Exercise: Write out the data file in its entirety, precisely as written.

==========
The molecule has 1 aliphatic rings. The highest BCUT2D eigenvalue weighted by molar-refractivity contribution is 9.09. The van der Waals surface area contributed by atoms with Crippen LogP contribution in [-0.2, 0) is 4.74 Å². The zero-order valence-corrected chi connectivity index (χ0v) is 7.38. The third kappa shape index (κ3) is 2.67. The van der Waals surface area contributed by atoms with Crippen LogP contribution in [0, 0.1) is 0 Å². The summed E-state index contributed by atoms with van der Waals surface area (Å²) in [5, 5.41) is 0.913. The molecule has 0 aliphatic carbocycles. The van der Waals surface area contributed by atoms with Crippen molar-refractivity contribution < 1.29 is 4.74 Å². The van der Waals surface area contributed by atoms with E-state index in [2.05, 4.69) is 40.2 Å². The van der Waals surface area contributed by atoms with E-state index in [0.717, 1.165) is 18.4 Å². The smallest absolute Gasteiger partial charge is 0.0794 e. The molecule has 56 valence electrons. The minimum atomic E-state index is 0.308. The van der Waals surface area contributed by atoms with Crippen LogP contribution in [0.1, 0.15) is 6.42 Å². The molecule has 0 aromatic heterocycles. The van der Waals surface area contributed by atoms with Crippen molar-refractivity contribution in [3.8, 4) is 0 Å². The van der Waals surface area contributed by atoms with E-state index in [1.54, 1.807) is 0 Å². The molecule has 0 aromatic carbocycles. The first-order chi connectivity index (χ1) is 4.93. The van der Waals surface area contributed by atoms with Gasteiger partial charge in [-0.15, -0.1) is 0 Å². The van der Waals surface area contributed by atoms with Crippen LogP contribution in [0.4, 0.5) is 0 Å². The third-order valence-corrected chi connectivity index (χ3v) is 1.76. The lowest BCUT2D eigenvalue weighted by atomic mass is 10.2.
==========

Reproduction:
The molecule has 1 aliphatic rings. The highest BCUT2D eigenvalue weighted by molar-refractivity contribution is 9.09. The van der Waals surface area contributed by atoms with Crippen LogP contribution in [-0.2, 0) is 4.74 Å². The zero-order valence-corrected chi connectivity index (χ0v) is 7.38. The third kappa shape index (κ3) is 2.67. The van der Waals surface area contributed by atoms with Crippen LogP contribution in [0, 0.1) is 0 Å². The summed E-state index contributed by atoms with van der Waals surface area (Å²) in [5, 5.41) is 0.913. The molecule has 0 aliphatic carbocycles. The van der Waals surface area contributed by atoms with Crippen molar-refractivity contribution < 1.29 is 4.74 Å². The van der Waals surface area contributed by atoms with E-state index in [2.05, 4.69) is 40.2 Å². The van der Waals surface area contributed by atoms with E-state index in [0.717, 1.165) is 18.4 Å². The smallest absolute Gasteiger partial charge is 0.0794 e. The molecule has 56 valence electrons. The minimum atomic E-state index is 0.308. The van der Waals surface area contributed by atoms with Crippen LogP contribution in [0.1, 0.15) is 6.42 Å². The molecule has 0 aromatic heterocycles. The van der Waals surface area contributed by atoms with Crippen molar-refractivity contribution in [3.8, 4) is 0 Å². The van der Waals surface area contributed by atoms with E-state index in [1.54, 1.807) is 0 Å². The molecule has 0 aromatic carbocycles. The first-order chi connectivity index (χ1) is 4.93. The van der Waals surface area contributed by atoms with Gasteiger partial charge in [-0.15, -0.1) is 0 Å². The van der Waals surface area contributed by atoms with Crippen LogP contribution in [0.4, 0.5) is 0 Å². The third-order valence-corrected chi connectivity index (χ3v) is 1.76. The lowest BCUT2D eigenvalue weighted by atomic mass is 10.2.